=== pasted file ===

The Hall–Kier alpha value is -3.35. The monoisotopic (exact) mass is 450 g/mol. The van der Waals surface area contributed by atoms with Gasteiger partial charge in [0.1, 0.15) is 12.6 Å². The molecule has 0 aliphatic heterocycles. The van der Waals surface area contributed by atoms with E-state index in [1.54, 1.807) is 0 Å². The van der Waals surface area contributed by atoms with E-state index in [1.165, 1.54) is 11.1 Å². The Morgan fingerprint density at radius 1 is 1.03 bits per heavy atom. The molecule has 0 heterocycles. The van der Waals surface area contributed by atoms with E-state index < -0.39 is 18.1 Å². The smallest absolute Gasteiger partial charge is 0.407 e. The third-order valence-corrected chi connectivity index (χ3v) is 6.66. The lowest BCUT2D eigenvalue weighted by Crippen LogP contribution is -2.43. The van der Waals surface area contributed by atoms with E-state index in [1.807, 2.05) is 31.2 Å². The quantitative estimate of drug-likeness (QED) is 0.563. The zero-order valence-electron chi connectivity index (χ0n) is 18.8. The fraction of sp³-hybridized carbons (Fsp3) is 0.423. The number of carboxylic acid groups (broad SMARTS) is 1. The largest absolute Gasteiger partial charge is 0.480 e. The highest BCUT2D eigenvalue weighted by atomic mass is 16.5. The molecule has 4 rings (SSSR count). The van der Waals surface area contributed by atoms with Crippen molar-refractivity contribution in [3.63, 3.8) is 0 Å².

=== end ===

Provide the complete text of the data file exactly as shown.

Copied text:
The Hall–Kier alpha value is -3.35. The monoisotopic (exact) mass is 450 g/mol. The van der Waals surface area contributed by atoms with Gasteiger partial charge in [0.1, 0.15) is 12.6 Å². The molecule has 0 aliphatic heterocycles. The van der Waals surface area contributed by atoms with E-state index in [1.54, 1.807) is 0 Å². The van der Waals surface area contributed by atoms with E-state index in [1.165, 1.54) is 11.1 Å². The Morgan fingerprint density at radius 1 is 1.03 bits per heavy atom. The molecule has 0 heterocycles. The van der Waals surface area contributed by atoms with E-state index < -0.39 is 18.1 Å². The smallest absolute Gasteiger partial charge is 0.407 e. The third-order valence-corrected chi connectivity index (χ3v) is 6.66. The lowest BCUT2D eigenvalue weighted by Crippen LogP contribution is -2.43. The van der Waals surface area contributed by atoms with E-state index in [1.807, 2.05) is 31.2 Å². The quantitative estimate of drug-likeness (QED) is 0.563. The zero-order valence-electron chi connectivity index (χ0n) is 18.8. The fraction of sp³-hybridized carbons (Fsp3) is 0.423. The number of carboxylic acid groups (broad SMARTS) is 1. The largest absolute Gasteiger partial charge is 0.480 e. The highest BCUT2D eigenvalue weighted by atomic mass is 16.5. The molecule has 4 rings (SSSR count). The van der Waals surface area contributed by atoms with Crippen molar-refractivity contribution in [3.63, 3.8) is 0 Å².